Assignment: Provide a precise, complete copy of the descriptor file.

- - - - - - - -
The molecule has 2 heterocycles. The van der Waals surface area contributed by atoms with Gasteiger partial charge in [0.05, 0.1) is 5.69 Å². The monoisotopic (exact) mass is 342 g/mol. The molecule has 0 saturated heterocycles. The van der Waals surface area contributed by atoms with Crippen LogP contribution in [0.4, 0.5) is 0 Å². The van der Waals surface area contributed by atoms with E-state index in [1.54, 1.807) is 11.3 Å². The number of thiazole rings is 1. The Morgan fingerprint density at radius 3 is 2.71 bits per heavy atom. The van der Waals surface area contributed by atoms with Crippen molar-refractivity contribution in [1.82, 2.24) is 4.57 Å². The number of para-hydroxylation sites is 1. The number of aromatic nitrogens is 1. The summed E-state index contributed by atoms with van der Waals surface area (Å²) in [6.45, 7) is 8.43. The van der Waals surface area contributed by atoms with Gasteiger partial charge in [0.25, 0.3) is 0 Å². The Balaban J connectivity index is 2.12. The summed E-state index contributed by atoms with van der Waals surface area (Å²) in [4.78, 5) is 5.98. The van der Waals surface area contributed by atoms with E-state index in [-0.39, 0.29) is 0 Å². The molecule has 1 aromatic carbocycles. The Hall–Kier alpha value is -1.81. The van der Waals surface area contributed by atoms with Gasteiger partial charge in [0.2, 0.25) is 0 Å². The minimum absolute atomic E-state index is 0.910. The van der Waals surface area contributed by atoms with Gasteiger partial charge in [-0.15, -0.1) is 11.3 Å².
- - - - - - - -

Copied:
The molecule has 2 heterocycles. The van der Waals surface area contributed by atoms with Gasteiger partial charge in [0.05, 0.1) is 5.69 Å². The monoisotopic (exact) mass is 342 g/mol. The molecule has 0 saturated heterocycles. The van der Waals surface area contributed by atoms with Crippen LogP contribution in [0.4, 0.5) is 0 Å². The van der Waals surface area contributed by atoms with E-state index in [1.54, 1.807) is 11.3 Å². The number of thiazole rings is 1. The Morgan fingerprint density at radius 3 is 2.71 bits per heavy atom. The van der Waals surface area contributed by atoms with Crippen molar-refractivity contribution in [1.82, 2.24) is 4.57 Å². The number of para-hydroxylation sites is 1. The number of aromatic nitrogens is 1. The summed E-state index contributed by atoms with van der Waals surface area (Å²) in [6.45, 7) is 8.43. The van der Waals surface area contributed by atoms with Gasteiger partial charge in [0.25, 0.3) is 0 Å². The Balaban J connectivity index is 2.12. The summed E-state index contributed by atoms with van der Waals surface area (Å²) in [4.78, 5) is 5.98. The van der Waals surface area contributed by atoms with E-state index in [-0.39, 0.29) is 0 Å². The molecule has 1 aromatic carbocycles. The Hall–Kier alpha value is -1.81. The van der Waals surface area contributed by atoms with Gasteiger partial charge in [0.2, 0.25) is 0 Å². The minimum absolute atomic E-state index is 0.910. The van der Waals surface area contributed by atoms with Gasteiger partial charge in [-0.15, -0.1) is 11.3 Å².